She remains clinically and radiographically free of disease 11 years after the diagnosis of multiple brain metastases and more than 10 years after completion of treatment. Brain MRI on August 02, 2017, showed no change in the minimal residual enhancement/scar tissue (Fig. 30.3h), and PET scan on August 02, 2017, showed no evidence of disease. She has remained asymptomatic for over a decade and continues to run marathons, as recently as October 14, 2017. In November 2017, she completed the FACT-Brain questionnaire, a patient-reported QOL tool to reassess brain cognition. Her FACT-BR score was perfect (200 on a scale of 200), 11 years after diagnosis of her brain metastases. Notably, this patient never underwent craniotomy or whole-brain radiation therapy and thus avoided the related long-term neurocognitive toxicity of these interventions.
To fully appreciate this patient’s remarkable outcome, it is appropriate to review how her outcome compares to the best available evidence of survival for melanoma patients with brain metastases. We recently updated and published the melanoma-molGPA [7] based on a multi-institutional retrospective study of 483 melanoma patients with brain metastases diagnosed between January 01, 2006, and December 31, 2015. Notably, the patient presented here was diagnosed in 2006, so she is a contemporary of the patients in the melanoma-molGPA update study. The study showed five prognostic factors significant for survival. Table 30.5 shows a worksheet with which to calculate the melanoma-molGPA. To further simplify calculation of the melanoma-molGPA, a free user-friendly app is available at brainmetgpa.​com. Overall median survival has improved from 6 to 10 months since the 1980s, and the median survival by melanoma-molGPA groups for GPA of 0–1.0, 1.5–2.0, 2.5–3.0, and 3.5–4.0 was 4.9, 8.3, 15.8, and 34.1 months, respectively. The patient presented here had a melanoma-GPA of 3.0 on a 4.0 scale on both the original and updated GPA index, correlating with an estimated survival of 8.8 and 15.8 months, respectively. This patient is disease-free and asymptomatic with a perfect FACT-Brain QOL score 11 years after the diagnosis of multiple brain metastases. Clearly, prognostic indices are imperfect but nonetheless provide our best estimate of survival for these patients.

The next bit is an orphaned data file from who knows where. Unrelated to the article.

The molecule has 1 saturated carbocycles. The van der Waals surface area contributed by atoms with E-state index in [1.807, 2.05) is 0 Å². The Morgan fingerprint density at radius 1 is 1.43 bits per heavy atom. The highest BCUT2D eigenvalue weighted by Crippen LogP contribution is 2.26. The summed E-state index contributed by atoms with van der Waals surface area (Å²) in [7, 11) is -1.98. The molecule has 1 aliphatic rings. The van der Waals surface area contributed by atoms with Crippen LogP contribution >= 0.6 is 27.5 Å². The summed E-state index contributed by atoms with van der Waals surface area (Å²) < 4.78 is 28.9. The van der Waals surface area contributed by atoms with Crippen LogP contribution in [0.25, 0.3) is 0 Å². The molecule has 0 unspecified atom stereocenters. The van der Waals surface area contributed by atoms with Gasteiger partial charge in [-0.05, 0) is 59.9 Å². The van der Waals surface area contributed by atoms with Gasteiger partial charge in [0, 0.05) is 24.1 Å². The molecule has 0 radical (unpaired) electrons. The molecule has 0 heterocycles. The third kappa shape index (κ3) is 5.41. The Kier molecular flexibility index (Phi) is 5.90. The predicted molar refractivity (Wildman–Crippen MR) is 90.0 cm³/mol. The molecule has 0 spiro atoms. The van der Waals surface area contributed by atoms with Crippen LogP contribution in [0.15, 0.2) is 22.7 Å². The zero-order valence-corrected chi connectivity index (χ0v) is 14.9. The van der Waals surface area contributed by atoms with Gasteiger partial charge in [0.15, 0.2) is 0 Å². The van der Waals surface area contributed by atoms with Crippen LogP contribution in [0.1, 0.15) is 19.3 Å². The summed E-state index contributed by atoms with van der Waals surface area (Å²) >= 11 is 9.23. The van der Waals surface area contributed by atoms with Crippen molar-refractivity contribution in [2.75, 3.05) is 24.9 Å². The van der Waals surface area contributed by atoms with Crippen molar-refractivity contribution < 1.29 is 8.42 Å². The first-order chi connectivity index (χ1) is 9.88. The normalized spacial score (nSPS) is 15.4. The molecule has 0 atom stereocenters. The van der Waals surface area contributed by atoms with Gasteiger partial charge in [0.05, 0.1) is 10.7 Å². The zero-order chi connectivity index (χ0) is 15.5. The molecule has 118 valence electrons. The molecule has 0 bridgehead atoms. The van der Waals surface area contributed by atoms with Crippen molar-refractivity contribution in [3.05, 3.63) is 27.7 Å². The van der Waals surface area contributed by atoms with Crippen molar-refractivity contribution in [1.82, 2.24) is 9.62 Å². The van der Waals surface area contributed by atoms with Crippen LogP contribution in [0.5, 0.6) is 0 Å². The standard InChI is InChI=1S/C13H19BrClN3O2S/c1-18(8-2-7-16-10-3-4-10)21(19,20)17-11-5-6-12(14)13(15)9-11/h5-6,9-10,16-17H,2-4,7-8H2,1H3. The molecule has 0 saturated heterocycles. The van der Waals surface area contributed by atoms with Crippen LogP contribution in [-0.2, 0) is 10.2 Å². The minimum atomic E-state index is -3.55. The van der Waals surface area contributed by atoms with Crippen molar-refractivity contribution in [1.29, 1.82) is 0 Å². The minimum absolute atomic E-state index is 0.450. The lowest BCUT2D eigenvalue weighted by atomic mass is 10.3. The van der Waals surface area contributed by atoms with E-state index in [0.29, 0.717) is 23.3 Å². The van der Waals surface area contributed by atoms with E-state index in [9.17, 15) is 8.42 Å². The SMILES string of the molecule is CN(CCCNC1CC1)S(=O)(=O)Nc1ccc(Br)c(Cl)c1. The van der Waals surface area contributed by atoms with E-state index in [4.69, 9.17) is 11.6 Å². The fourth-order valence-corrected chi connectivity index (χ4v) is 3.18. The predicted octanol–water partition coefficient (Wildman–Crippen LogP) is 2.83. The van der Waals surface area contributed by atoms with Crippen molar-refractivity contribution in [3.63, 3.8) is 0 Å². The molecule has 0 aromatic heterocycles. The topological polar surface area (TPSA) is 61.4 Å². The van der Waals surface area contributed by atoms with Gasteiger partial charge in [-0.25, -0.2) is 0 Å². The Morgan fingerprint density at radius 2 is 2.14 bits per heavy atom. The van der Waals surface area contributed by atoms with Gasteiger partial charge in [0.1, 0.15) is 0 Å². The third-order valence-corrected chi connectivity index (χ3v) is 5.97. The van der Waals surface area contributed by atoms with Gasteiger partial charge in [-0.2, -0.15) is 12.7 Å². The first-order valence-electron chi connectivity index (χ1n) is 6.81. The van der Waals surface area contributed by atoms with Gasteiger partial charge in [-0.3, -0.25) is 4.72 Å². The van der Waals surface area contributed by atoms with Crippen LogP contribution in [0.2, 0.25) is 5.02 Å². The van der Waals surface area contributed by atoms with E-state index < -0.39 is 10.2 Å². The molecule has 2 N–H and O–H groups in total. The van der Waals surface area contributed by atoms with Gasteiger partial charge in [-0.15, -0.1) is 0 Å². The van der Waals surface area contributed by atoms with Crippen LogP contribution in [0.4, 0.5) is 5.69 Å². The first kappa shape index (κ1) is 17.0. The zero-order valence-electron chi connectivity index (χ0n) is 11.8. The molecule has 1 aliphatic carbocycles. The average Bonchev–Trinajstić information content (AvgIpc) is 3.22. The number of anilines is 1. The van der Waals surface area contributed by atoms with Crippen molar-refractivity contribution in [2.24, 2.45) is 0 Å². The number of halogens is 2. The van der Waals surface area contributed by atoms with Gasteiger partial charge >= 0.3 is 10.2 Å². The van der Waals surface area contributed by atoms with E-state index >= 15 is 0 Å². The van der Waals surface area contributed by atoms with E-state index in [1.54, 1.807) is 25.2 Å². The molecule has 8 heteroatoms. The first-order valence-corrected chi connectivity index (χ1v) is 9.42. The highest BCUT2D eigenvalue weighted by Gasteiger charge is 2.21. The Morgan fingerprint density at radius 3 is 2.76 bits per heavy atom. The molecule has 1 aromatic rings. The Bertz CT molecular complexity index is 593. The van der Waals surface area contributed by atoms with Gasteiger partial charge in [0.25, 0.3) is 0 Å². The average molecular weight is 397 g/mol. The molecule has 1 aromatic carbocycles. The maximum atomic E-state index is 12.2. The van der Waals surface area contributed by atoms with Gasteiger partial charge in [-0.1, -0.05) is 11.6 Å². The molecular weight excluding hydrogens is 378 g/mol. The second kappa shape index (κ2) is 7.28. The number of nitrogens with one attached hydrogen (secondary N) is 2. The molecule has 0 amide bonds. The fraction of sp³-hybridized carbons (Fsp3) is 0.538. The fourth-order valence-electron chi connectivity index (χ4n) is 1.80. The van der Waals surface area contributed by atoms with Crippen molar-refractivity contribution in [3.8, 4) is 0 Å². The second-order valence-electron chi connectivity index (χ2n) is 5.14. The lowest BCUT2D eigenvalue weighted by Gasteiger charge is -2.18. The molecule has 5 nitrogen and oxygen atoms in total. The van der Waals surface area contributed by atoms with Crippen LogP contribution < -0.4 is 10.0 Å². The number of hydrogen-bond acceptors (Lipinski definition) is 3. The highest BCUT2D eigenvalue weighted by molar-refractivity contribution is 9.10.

Summary

Patients with brain metastases are a heterogeneous population and outcomes vary widely by diagnosis and diagnosis-specific prognostic factors. Because of this heterogeneity and the plethora of available treatment options, it is difficult to estimate survival. These problems have complicated clinical decision-making as well as interpretation of clinical trials. The Graded Prognostic Assessment (GPA) is a diagnosis-specific prognostic index which has been updated to reflect the current treatment era by incorporating diagnosis-specific prognostic factors including molecular factors such as tumor subtype and gene status. The GPA is useful for clinical decision-making as physicians determine whether and what treatment is appropriate for these patients. It can also be useful to stratify clinical trials to ensure those trials are comparing comparable patients, which is especially important in such a heterogeneous patient population. Without accurate stratification, the results of clinical trials are uninterpretable and a waste of resources.